Another report today showed Indian consumer prices rose 10.36 percent in May from a year earlier.

“We’ll have a combination of weak growth and still-high inflation for longer,” said Rajeev Malik, a senior economist at CLSA Asia-Pacific Markets in Singapore. “The political will to implement solutions is still missing.”

New Zealand, Hong Kong

Elsewhere in the Asia-Pacific region, New Zealand’s consumer confidence fell to the lowest level in five quarters as budget cutbacks and the risk of slowing global growth made households apprehensive about future income, a private survey showed. An index of sentiment fell to 99.9 in the second quarter from 102.4 in the first three months of the year, Westpac Banking Corp. and McDermott Miller Ltd. said.

A Hong Kong report showed the island’s May unemployment rate at 3.2 percent. Sri Lanka said its GDP growth slowed to 7.9 percent last quarter, a two-year low.

Asian stocks rose today after the outcome of Greek elections eased concern that the nation may exit the euro. The MSCI Asia Pacific Index climbed 1.4 percent as of 8:12 p.m. in Tokyo.

RBI Assessment

The Reserve Bank of India lowered rates on April 17 for the first time since 2009, to 8 percent from 8.5 percent. It said at the time the weaker rupee, energy costs and India’s fiscal deficit posed inflationary risks that my limit room for further cuts.

The central bank in January and March reduced the amount lenders need to set aside as reserves by a combined 125 basis points, to 4.75 percent, to ease cash shortages at banks.

“Our assessment of the current growth-inflation dynamic is that there are several factors responsible for the slowdown in activity, particularly investment, with the role of interest rates being relatively small,” the Reserve Bank said today. “Consequently, further reduction in the policy interest rate at this juncture, rather than supporting growth, could exacerbate inflationary pressures.”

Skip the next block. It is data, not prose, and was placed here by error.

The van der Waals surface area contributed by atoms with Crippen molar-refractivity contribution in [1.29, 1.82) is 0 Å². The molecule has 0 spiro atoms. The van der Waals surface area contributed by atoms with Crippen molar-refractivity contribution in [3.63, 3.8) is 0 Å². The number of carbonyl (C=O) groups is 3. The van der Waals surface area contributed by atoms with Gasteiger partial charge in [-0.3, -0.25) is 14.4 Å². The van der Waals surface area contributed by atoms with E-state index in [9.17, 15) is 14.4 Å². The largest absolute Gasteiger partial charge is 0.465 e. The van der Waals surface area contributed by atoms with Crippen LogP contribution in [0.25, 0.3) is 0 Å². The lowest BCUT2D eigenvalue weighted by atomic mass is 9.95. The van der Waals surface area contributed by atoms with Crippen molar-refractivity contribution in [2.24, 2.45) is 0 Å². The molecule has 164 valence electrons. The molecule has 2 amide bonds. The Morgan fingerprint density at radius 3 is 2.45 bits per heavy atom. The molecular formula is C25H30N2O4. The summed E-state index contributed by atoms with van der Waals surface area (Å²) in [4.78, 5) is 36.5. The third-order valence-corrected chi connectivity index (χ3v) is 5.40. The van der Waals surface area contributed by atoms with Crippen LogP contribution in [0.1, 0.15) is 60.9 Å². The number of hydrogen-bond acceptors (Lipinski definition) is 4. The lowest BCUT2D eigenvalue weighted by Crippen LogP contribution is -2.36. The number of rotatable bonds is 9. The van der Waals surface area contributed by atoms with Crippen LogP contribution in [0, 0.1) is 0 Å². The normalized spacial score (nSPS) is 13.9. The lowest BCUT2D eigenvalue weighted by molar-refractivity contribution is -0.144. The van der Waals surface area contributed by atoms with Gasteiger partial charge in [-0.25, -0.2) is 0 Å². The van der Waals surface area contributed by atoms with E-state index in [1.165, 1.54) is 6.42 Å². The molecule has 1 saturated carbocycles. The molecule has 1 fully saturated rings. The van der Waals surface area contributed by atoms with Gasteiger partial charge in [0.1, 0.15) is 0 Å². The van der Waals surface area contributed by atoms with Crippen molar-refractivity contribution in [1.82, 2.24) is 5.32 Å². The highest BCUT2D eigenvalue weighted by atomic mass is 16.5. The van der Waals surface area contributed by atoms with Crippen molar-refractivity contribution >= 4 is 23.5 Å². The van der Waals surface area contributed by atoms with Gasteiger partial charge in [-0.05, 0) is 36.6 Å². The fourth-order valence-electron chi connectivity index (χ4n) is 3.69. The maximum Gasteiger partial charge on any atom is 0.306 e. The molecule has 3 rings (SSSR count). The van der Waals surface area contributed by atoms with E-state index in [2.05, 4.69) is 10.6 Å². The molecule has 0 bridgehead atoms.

To boost credit flow to exporters, the monetary authority said today it has increased the eligible limit of the export credit refinance facility to 50 percent from 15 percent, starting the fortnight of June 30. This will provide additional funds of over 300 billion rupees to banks, it said.

Slowing Growth

The Indian government’s recent setbacks include the suspension in December of plans to allow foreign companies such as Wal-Mart Stores Inc. to open supermarkets after a coalition ally objected.

Growth in Asia’s third-largest economy has also slowed after Subbarao raised rates by a record 3.75 percentage points from March 2010 to October 2011 to try and contain inflation.

Singh vowed on June 6 to revitalize growth outlining projects including new ports, roads and power plants. The impending resignation of Finance Minister Pranab Mukherjee to contest India’s presidential poll may prompt a cabinet overhaul that also seeks to shore up investor sentiment.

Singh is joining world leaders at the G-20 summit today and tomorrow, beginning a week of crisis meetings taking place after Spain this month became the fourth euro-region nation to seek a bailout amid the weakest global economy since the 2009 recession.

Some companies in India have felt the impact of a moderating economy that is being squeezed by price pressures. Car sales fell in May at Maruti Suzuki India Ltd., and the Indian units of Ford Motor Co. and General Motors Co., after a rise in gasoline tariffs.

The nation’s “mix of growth and inflation is expected to remain challenging,” said Singapore-based Ramya Suryanarayanan, an economist at DBS Group Holdings Ltd. The temptation to address the situation with rate cuts is “dangerous,” she said.

To contact the reporter on this story: Kartik Goyal in Mumbai at kgoyal@bloomberg.net

To contact the editor responsible for this story: Stephanie Phang at sphang@bloomberg.net